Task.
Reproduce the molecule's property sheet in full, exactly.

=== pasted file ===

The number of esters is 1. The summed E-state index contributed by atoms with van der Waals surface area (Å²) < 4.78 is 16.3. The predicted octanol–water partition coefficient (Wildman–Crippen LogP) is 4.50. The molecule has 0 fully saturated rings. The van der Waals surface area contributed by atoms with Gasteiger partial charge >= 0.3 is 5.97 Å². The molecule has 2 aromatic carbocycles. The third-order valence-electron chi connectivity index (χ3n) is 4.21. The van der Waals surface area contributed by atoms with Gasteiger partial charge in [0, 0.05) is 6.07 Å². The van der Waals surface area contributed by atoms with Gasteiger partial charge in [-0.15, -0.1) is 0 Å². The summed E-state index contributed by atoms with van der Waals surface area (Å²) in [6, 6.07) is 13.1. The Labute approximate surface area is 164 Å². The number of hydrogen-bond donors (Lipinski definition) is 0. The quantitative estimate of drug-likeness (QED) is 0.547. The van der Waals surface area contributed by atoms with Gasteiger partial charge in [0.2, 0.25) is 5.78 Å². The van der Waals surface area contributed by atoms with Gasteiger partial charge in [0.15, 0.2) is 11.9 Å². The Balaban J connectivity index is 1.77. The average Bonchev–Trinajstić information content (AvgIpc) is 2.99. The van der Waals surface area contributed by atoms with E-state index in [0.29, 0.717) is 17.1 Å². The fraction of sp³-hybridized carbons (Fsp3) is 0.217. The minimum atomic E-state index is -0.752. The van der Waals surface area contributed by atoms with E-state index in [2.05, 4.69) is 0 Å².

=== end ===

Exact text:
The number of esters is 1. The summed E-state index contributed by atoms with van der Waals surface area (Å²) < 4.78 is 16.3. The predicted octanol–water partition coefficient (Wildman–Crippen LogP) is 4.50. The molecule has 0 fully saturated rings. The van der Waals surface area contributed by atoms with Gasteiger partial charge >= 0.3 is 5.97 Å². The molecule has 2 aromatic carbocycles. The third-order valence-electron chi connectivity index (χ3n) is 4.21. The van der Waals surface area contributed by atoms with Gasteiger partial charge in [0, 0.05) is 6.07 Å². The van der Waals surface area contributed by atoms with Gasteiger partial charge in [-0.15, -0.1) is 0 Å². The summed E-state index contributed by atoms with van der Waals surface area (Å²) in [6, 6.07) is 13.1. The Labute approximate surface area is 164 Å². The number of hydrogen-bond donors (Lipinski definition) is 0. The quantitative estimate of drug-likeness (QED) is 0.547. The van der Waals surface area contributed by atoms with Gasteiger partial charge in [0.2, 0.25) is 5.78 Å². The van der Waals surface area contributed by atoms with Gasteiger partial charge in [0.15, 0.2) is 11.9 Å². The Balaban J connectivity index is 1.77. The average Bonchev–Trinajstić information content (AvgIpc) is 2.99. The van der Waals surface area contributed by atoms with E-state index in [0.29, 0.717) is 17.1 Å². The fraction of sp³-hybridized carbons (Fsp3) is 0.217. The minimum atomic E-state index is -0.752. The van der Waals surface area contributed by atoms with E-state index in [2.05, 4.69) is 0 Å².